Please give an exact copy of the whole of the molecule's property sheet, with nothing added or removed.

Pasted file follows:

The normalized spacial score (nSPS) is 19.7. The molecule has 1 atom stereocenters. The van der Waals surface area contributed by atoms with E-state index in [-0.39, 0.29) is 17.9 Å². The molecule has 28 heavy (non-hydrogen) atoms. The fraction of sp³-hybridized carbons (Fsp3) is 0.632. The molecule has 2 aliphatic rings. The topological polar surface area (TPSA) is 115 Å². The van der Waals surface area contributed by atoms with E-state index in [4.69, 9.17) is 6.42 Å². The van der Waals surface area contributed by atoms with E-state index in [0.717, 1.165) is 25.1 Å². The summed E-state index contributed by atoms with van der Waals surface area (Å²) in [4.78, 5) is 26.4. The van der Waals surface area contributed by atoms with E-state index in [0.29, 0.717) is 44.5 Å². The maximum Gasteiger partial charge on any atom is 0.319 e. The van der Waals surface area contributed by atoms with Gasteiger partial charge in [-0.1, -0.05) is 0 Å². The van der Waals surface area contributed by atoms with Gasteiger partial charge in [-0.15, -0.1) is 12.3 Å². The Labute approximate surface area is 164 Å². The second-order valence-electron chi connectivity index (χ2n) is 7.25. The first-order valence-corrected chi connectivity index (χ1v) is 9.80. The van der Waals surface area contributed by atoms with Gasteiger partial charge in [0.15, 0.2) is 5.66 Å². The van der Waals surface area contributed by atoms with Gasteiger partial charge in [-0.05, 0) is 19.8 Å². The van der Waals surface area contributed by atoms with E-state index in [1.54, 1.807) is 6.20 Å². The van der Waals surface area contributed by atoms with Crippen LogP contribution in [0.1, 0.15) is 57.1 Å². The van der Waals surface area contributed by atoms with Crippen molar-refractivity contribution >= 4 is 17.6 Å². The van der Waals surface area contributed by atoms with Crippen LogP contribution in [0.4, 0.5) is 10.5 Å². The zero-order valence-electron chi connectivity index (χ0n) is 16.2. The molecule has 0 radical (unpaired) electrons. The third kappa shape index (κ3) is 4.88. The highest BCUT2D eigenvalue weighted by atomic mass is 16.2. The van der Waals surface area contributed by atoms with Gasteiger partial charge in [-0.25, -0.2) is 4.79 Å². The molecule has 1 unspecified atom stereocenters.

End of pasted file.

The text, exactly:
The normalized spacial score (nSPS) is 19.7. The molecule has 1 atom stereocenters. The van der Waals surface area contributed by atoms with E-state index in [-0.39, 0.29) is 17.9 Å². The molecule has 28 heavy (non-hydrogen) atoms. The fraction of sp³-hybridized carbons (Fsp3) is 0.632. The molecule has 2 aliphatic rings. The topological polar surface area (TPSA) is 115 Å². The van der Waals surface area contributed by atoms with E-state index in [4.69, 9.17) is 6.42 Å². The van der Waals surface area contributed by atoms with E-state index in [0.717, 1.165) is 25.1 Å². The summed E-state index contributed by atoms with van der Waals surface area (Å²) in [4.78, 5) is 26.4. The van der Waals surface area contributed by atoms with E-state index in [0.29, 0.717) is 44.5 Å². The maximum Gasteiger partial charge on any atom is 0.319 e. The van der Waals surface area contributed by atoms with Gasteiger partial charge in [-0.1, -0.05) is 0 Å². The van der Waals surface area contributed by atoms with Gasteiger partial charge in [-0.15, -0.1) is 12.3 Å². The Labute approximate surface area is 164 Å². The second-order valence-electron chi connectivity index (χ2n) is 7.25. The first-order valence-corrected chi connectivity index (χ1v) is 9.80. The van der Waals surface area contributed by atoms with Gasteiger partial charge in [0.15, 0.2) is 5.66 Å². The van der Waals surface area contributed by atoms with Gasteiger partial charge in [-0.05, 0) is 19.8 Å². The van der Waals surface area contributed by atoms with E-state index in [1.54, 1.807) is 6.20 Å². The van der Waals surface area contributed by atoms with Crippen LogP contribution in [0.1, 0.15) is 57.1 Å². The van der Waals surface area contributed by atoms with Crippen molar-refractivity contribution >= 4 is 17.6 Å². The van der Waals surface area contributed by atoms with Crippen LogP contribution in [0.4, 0.5) is 10.5 Å². The zero-order valence-electron chi connectivity index (χ0n) is 16.2. The molecule has 0 radical (unpaired) electrons. The third kappa shape index (κ3) is 4.88. The highest BCUT2D eigenvalue weighted by atomic mass is 16.2. The van der Waals surface area contributed by atoms with Gasteiger partial charge in [-0.25, -0.2) is 4.79 Å². The molecule has 1 unspecified atom stereocenters.